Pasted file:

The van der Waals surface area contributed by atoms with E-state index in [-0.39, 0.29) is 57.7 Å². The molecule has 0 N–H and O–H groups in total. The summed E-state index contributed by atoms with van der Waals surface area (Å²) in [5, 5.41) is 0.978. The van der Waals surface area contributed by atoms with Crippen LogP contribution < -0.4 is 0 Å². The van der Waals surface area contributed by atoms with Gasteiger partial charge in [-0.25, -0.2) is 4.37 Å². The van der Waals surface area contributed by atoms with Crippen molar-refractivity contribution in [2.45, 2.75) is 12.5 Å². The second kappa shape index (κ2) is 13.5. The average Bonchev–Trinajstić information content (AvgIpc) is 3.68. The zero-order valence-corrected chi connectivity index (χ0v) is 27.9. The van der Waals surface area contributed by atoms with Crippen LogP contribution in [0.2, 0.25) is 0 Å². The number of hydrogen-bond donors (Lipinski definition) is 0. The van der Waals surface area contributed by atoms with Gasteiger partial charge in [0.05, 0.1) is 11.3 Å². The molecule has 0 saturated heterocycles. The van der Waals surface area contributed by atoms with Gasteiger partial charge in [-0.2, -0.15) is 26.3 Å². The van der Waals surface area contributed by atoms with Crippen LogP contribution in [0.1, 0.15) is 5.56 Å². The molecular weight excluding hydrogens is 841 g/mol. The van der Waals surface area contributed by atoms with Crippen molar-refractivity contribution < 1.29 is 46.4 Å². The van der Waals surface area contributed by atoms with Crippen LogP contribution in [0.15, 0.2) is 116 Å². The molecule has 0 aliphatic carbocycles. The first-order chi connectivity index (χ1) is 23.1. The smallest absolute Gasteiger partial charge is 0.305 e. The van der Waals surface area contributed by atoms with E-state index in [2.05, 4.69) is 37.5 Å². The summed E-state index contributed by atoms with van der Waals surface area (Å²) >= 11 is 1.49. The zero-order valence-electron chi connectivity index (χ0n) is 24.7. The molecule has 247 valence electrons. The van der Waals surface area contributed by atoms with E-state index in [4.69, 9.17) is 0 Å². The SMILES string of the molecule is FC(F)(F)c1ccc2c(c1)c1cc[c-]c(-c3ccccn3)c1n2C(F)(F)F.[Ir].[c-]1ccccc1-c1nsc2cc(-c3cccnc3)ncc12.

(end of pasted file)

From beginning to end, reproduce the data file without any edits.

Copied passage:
The van der Waals surface area contributed by atoms with E-state index in [-0.39, 0.29) is 57.7 Å². The molecule has 0 N–H and O–H groups in total. The summed E-state index contributed by atoms with van der Waals surface area (Å²) in [5, 5.41) is 0.978. The van der Waals surface area contributed by atoms with Crippen LogP contribution < -0.4 is 0 Å². The van der Waals surface area contributed by atoms with Gasteiger partial charge in [-0.25, -0.2) is 4.37 Å². The van der Waals surface area contributed by atoms with Crippen molar-refractivity contribution in [2.45, 2.75) is 12.5 Å². The second kappa shape index (κ2) is 13.5. The average Bonchev–Trinajstić information content (AvgIpc) is 3.68. The zero-order valence-corrected chi connectivity index (χ0v) is 27.9. The van der Waals surface area contributed by atoms with Crippen LogP contribution in [0.2, 0.25) is 0 Å². The number of hydrogen-bond donors (Lipinski definition) is 0. The van der Waals surface area contributed by atoms with Gasteiger partial charge in [0.05, 0.1) is 11.3 Å². The molecule has 0 saturated heterocycles. The van der Waals surface area contributed by atoms with Gasteiger partial charge in [-0.2, -0.15) is 26.3 Å². The van der Waals surface area contributed by atoms with Crippen LogP contribution in [0.1, 0.15) is 5.56 Å². The molecular weight excluding hydrogens is 841 g/mol. The van der Waals surface area contributed by atoms with Crippen molar-refractivity contribution < 1.29 is 46.4 Å². The van der Waals surface area contributed by atoms with Crippen LogP contribution in [0.15, 0.2) is 116 Å². The molecule has 0 aliphatic carbocycles. The first-order chi connectivity index (χ1) is 23.1. The smallest absolute Gasteiger partial charge is 0.305 e. The van der Waals surface area contributed by atoms with E-state index in [2.05, 4.69) is 37.5 Å². The summed E-state index contributed by atoms with van der Waals surface area (Å²) >= 11 is 1.49. The zero-order valence-electron chi connectivity index (χ0n) is 24.7. The molecule has 247 valence electrons. The van der Waals surface area contributed by atoms with E-state index in [4.69, 9.17) is 0 Å². The SMILES string of the molecule is FC(F)(F)c1ccc2c(c1)c1cc[c-]c(-c3ccccn3)c1n2C(F)(F)F.[Ir].[c-]1ccccc1-c1nsc2cc(-c3cccnc3)ncc12.